NYDREAM by Tyler SchmallNYDREAM by Tyler SchmallNew York office – 646-873-7565 / usnews@swns.com


Seven in ten small business owners feel the ‘American Dream’ is harder to reach than ever before, according to new research.

Being your own boss and working for yourself has long been pedestalled as the ideal way to earn a living but the path to doing so, it appears, is far from a smooth one.

The new survey of 2,000 small and micro business owners examined the challenges of owning and operating a business and found close to three quarters (72 percent) feel the old-fashioned dream is harder to achieve than it was, while a third (35 percent) say it’s a lot harder.

Is the American Dream still attainable? More than a quarter of small business owners were sadly unable to say yes, but 72 percent felt that the classic concept of success is still manageable if certain barriers can be surmounted.

The classic American daydream conjured visions of suburban paradise and white picket fences amid a more positive economic outlook, by today’s aspiring dreamers arguably have higher expectations.

The research, conducted by OnePoll in conjunction with Lendio.com, found the biggest obstructions owners faced as an SBO revolved around a challenging economy, while hiring talented employees and general financial concerns proved the top three challenges.

But, despite economic concern, the study unearthed a sentiment that perhaps the American Dream is simply evolving in the wake of contemporary challenges.

So, what does the new American Dream look like? One in four (24 percent) small business owners agree that just having an education and a job means you’ve successfully achieved it already.

Nearly half (48 percent) of small business owners agree that homeownership broadly defines the American Dream, and another 48 percent feel the freedom to live how you want is a critical element.

The results indicated that SBO’s recognize that raising capital and the ability to expand is essential in achieving the dream and 78 percent would gladly take on more debt in order to achieve it.  A further 15 percent would take on “a lot” more debt to make things happen.

The poll also revealed that small business owners are more comfortable taking on business debt than personal debt, with respondents nearly twice as likely to say they’d take on business debt if it meant future growth.

“Most small business owners take a great deal of pride in bootstrapping their operations from the ground up, and rightly so,” said Brock Blake, CEO and founder of Lendio. “But savvy business owners also understand that a smart, proactive approach to taking on financing can catapult their success. These businesses are better able to support innovation, take advantage of growth opportunities and keep their doors open during tough times.”

When asked how they currently fund their small business, personal funds came out on top, with 77 percent, followed by bank loans (34 percent), and borrowing money from friends and family (16 percent).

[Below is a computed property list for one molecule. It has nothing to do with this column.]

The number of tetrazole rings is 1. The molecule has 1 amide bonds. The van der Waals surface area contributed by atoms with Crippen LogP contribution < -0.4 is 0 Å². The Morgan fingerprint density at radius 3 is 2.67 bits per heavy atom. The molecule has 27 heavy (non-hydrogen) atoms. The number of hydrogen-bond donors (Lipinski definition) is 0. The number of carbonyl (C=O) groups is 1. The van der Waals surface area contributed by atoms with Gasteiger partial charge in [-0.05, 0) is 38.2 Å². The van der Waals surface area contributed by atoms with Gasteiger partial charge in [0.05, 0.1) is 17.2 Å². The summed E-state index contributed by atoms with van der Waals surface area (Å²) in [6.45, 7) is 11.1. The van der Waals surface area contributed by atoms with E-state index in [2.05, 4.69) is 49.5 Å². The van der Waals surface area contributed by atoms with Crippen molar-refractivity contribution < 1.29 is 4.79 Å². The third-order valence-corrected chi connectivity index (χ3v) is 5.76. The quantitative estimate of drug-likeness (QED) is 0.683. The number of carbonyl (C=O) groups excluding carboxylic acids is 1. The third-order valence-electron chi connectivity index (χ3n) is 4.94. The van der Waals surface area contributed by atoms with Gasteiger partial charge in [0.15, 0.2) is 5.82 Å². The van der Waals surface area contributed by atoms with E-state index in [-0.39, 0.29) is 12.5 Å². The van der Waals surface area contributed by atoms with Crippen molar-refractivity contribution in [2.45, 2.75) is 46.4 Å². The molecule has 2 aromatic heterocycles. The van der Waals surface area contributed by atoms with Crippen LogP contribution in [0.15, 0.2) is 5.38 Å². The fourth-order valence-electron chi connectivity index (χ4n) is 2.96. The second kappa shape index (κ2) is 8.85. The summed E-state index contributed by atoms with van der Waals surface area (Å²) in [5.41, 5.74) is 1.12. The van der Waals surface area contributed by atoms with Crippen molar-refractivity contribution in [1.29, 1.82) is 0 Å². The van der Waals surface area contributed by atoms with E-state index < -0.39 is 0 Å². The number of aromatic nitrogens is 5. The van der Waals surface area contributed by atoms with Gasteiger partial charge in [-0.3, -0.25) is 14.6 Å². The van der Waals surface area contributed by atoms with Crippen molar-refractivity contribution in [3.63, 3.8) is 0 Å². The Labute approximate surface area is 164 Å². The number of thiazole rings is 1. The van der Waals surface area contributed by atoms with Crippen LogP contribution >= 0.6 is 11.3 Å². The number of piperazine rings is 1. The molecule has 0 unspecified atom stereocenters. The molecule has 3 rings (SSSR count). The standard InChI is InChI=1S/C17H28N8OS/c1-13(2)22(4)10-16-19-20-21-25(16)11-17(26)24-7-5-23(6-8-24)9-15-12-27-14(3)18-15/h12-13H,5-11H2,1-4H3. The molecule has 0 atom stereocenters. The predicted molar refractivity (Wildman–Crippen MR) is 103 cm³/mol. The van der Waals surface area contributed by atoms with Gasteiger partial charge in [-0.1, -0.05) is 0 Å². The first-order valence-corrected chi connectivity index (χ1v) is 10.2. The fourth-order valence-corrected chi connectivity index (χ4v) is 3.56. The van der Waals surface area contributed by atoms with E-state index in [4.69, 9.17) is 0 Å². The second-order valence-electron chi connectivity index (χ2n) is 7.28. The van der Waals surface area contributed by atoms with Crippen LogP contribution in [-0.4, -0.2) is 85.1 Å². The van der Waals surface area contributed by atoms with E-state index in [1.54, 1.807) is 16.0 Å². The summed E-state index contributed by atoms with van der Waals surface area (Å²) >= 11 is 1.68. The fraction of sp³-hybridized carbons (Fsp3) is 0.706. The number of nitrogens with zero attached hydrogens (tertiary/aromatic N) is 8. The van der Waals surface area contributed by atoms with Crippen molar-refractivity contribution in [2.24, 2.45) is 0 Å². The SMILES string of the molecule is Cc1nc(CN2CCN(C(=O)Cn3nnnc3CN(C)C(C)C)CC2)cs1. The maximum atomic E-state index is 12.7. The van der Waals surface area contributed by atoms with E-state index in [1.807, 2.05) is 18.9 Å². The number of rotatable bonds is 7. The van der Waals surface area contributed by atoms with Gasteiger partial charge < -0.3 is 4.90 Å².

Maintaining a small business can be a challenging endeavor, and according to the results, it does indeed pay to take on loans and debt.

And while 78 percent believe you can maintain a business by bootstrapping and self-financing, nearly three in four respondents (71 percent) said that taking on loans and debt can actually lead to more growth down the line.

Taking risks is another point of interest for small business owners, with nearly half (46 percent) agreeing that it would have benefited their business if they had taken more risks early on.

The average small business owner has taken on $72,271 in loans for their business, with one in four (23 percent) saying they’ve taken on even more than that.

Despite that, only 40 percent of respondents felt they were able to borrow as much money as they wanted for their business, with 35 percent saying they feel financially underserved as a small business owner.

Half of the survey respondents (48 percent) would even go so far as to call the funding ecosystem around small business “broken.”

“Unfortunately, many small business borrowers tend to be bank-loyal to a fault. While the majority of business owners want small-dollar loans and need access to funds immediately, banks are not equipped to serve them in this way,” said Blake. “Business owners need to know they have options. Online lenders with streamlined application processes are making it easier than ever to get funds for your growing business.”

Personal funds        77%
Bank loan        34%
Borrowing from family/friends 16%
Other funding        11%
Donations from family/friends 9%
Online lender          4%
Angel investor 3%
Venture capital          3%
Crowdfunding 2%

The economy 40%
Hiring talented employees 38%
Finding/retaining customers 35%
Money issues 31%
Health insurance for employees 30%
Government regulations 30%
Trying to do it alone 28%
Lack of time           26%
Understanding tax code 23%
Staying current         21%



Homeownership         48%
Freedom to live how you please 48%
Starting your own business 29%
Having minimal debt 29%
Retiring eventually 24%
Becoming wealthy 20%
Having a job in the field you went to school for 18%
Graduating college         16%
Having children         11%
Upward social mobility 11%


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